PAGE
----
Ken Murphy and Manzanita Manor have parted company -- again.
Previously, the Payson mayor resigned as the facility administrator in April 2002. Its management company went bankrupt, and Manzanita Manor came under the direction of Health Facilities Management Corporation. HFMC asked Murphy to return as administrator in August 2002.
Neither Murphy, nor his replacement, Scottie Justice, who reported for duty Tuesday morning, would discuss the circumstances of Murphy's departure from the administrative post.
"I'm proud of the accomplishments of Manzanita Manor," Murphy said. "It's a great facility."
Justice said she didn't know the details of his departure.
However, Manzanita's Director of Nursing, Robin Spidle, was supervising the facility when the decision was announced by HFMC operations director William Mitchell.
"Murphy was gone for two weeks on (Army National Guard) reserve duty. As director of nursing, I was responsible for supervising the facility. Monday, Mitchell told me the company was making the change. He said there were a number of reasons, but gave no details."
Mitchell could not be reached for a comment at press time.
While Murphy said he could not talk about the specifics behind his departure from Manzanita Manor this week, he said, "There are several things I've been working on for the last several months."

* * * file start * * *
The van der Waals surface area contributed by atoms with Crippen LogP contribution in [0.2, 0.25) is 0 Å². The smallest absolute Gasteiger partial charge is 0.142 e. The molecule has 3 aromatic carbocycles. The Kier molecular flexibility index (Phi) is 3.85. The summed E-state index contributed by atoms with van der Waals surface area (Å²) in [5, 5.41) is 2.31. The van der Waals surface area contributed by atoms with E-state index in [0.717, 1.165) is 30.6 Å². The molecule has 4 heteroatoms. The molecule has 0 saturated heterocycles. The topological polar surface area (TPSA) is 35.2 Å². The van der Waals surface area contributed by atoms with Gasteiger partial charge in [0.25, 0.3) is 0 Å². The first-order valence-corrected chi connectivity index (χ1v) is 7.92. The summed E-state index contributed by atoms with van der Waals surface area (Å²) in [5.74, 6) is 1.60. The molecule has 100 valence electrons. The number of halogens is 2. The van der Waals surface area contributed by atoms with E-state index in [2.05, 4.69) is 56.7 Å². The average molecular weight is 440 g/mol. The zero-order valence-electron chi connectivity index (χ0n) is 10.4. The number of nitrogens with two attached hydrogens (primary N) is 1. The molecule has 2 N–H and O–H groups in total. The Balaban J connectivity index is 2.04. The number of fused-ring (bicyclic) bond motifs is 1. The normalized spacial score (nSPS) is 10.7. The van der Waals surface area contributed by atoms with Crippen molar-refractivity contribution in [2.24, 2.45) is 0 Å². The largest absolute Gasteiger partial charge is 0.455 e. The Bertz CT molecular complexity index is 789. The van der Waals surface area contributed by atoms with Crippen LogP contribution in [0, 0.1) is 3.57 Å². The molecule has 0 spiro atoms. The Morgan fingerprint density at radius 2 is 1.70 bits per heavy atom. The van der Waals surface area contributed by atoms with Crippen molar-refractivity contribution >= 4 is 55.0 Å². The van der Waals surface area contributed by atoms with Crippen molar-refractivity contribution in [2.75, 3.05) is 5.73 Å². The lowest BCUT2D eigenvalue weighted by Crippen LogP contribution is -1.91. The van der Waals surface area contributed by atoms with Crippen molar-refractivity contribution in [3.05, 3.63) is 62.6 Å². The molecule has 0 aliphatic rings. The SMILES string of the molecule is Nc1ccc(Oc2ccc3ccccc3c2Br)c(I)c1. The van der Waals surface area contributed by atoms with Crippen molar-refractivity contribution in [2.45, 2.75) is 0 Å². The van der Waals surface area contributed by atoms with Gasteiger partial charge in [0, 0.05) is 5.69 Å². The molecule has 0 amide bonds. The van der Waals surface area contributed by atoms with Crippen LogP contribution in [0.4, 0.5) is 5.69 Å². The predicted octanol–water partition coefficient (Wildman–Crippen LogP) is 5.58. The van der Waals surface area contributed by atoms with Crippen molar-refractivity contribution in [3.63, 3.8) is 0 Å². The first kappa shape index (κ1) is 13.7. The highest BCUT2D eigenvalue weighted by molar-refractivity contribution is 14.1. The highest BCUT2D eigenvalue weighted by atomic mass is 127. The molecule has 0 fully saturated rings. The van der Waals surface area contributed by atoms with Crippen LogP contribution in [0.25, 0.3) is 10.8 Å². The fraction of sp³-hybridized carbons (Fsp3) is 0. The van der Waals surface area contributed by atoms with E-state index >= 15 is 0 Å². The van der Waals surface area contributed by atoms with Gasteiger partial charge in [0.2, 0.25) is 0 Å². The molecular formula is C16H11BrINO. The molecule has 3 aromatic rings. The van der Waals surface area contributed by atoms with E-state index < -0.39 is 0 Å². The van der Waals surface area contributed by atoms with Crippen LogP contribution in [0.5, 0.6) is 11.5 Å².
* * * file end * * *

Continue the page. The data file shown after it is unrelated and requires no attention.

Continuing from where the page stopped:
He did admit it was not an unexpected turn of events, but wouldn't elaborate on his future plans.
Justice visited Manzanita Manor about six weeks ago, as well as the company's facility in Yuma, but it was not with the intent of checking out the facility. She said she was approached two weeks ago by her superiors about taking over Manzanita Manor. Before she came here, Justice was supervising one of the company's facilities in Texas.
HFMC manages long-term care facilities all over the country and Justice has been with the company since 1985.
Justice said she is excited about coming to Manzanita Manor.
The changes expected at Manzanita Manor include remodeling work and continuing efforts started by Murphy to establish a behavioral unit -- a means to provide services to geriatric residents with mental health issues, Justice said.
"It's not a ‘wandering dementia' unit, which Payson Care already has and meets that need," she said. "This will meet the needs of a different clientele."
Manzanita Manor has just opened a rehabilitation unit to serve both resident and outpatients, she said.
Justice said she wants the community to be more a part of life at Manzanita Manor. There will be an open house when the behavioral unit opens and other opportunities.
"The more we can get people to visit, the more they'll see the important function it fills," she said. "And they can see it is not a bad place to be."
Spidle said there is some consideration of starting a volunteer corps to contribute to the quality of life of the residents. Some churches and youth groups already visit the residents during the summer when Manzanita Manor holds its "Helping Hands" program. This program brings young people into the facility to lessen the loads of nursing aides.
To find out more about visiting or serving Manzanita Manor, contact its recreation director, Bonnie Anderson, at (928) 474-1120.